Nature Nanotechnology

Nature, first published on 4 November 1869, is ranked the world s most cited interdisciplinary scientific journal by the Science Edition of the 2010 Journal Citation Reports. Most scientific journals are now highly specialized, and Nature is among the few journals (the other weekly journals Science and Proceedings of the National Academy of Sciences are also prominent examples) that still publish original research articles across a wide range of scientific fields. There are many fields of scientific research in which important new advances and original research are published as either articles or letters in Nature. Research scientists are the primary audience for the journal, but summaries and accompanying articles are intended to make many of the most important papers understandable to scientists in other fields and the educated general public. Towards the front of each issue are editorials, news and feature articles on issues of general interest to scientists, including current affairs, science funding, business, scientific ethics and research breakthroughs. There are also sections on books and arts. The remainder of the journal consists mostly of research articles, which are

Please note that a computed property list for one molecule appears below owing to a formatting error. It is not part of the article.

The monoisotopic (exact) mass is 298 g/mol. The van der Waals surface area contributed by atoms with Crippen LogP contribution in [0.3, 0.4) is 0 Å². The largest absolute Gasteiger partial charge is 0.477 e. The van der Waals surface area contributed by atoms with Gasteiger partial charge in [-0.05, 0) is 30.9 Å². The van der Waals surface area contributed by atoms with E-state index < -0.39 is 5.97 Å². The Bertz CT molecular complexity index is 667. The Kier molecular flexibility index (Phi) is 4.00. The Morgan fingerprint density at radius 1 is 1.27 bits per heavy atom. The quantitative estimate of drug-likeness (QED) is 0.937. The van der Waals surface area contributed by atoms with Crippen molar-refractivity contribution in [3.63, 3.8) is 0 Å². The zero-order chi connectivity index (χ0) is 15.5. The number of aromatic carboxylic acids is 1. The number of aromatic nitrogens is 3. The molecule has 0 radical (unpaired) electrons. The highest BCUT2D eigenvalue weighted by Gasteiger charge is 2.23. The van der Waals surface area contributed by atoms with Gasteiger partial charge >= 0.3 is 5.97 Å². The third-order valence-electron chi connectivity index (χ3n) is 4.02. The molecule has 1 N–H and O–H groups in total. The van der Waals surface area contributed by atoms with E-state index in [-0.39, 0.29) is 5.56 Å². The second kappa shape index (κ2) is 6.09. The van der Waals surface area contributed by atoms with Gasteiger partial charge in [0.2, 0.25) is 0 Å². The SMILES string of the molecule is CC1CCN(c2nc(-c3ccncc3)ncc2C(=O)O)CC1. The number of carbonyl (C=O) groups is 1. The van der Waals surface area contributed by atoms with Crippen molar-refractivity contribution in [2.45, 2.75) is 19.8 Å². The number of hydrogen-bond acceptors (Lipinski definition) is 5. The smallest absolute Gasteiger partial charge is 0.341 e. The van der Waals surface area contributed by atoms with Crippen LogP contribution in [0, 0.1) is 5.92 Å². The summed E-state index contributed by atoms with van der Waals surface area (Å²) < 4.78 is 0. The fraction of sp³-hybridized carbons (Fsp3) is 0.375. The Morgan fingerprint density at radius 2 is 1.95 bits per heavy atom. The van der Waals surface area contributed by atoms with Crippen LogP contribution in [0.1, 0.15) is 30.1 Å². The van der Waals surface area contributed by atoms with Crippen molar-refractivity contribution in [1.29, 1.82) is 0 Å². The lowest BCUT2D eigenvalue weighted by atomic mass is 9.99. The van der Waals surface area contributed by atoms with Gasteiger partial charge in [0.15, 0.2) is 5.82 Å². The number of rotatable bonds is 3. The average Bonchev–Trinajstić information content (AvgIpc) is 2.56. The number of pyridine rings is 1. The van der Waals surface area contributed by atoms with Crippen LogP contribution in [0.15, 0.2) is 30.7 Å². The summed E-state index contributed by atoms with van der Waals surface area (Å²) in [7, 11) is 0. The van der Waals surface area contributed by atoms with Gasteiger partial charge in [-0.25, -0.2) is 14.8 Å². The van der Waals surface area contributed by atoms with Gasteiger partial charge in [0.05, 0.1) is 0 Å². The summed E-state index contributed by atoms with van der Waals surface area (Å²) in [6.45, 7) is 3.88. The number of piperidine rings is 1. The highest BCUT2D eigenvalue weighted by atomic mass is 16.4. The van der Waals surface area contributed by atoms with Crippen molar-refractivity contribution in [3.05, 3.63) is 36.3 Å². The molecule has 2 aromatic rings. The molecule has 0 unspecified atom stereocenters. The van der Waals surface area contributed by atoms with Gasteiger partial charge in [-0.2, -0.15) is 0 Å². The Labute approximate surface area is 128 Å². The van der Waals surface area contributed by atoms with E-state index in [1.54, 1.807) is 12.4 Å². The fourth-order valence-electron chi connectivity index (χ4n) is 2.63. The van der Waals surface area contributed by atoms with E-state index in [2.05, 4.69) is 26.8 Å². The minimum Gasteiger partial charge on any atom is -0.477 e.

Publisher
Nature Publishing Group
History
2006-present
Impact factor
30.306 (2010)
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Cooling with the coldest matter in the world

Physicists at the University of Basel have developed a new cooling technique for mechanical quantum systems. Using an ultracold atomic gas, the vibrations of a membrane were cooled down to less than 1 degree ...

Nov 24, 2014
4.6 / 5 (20) 0

A billion holes can make a battery

Researchers at the University of Maryland have invented a single tiny structure that includes all the components of a battery that they say could bring about the ultimate miniaturization of energy storage ...

Nov 10, 2014
4.7 / 5 (72) 21

Measuring nano-vibrations

In a recent paper published in Nature Nanotechnology, Joel Moser and ICFO colleagues of the NanoOptoMechanics research group led by Prof. Adrian Bachtold, together with Marc Dykman (Michigan University), report ...

Nov 05, 2014
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An unlikely use for diamonds

Tiny diamonds are providing scientists with new possibilities for accurate measurements of processes inside living cells with potential to improve drug delivery and cancer therapeutics.

Oct 27, 2014
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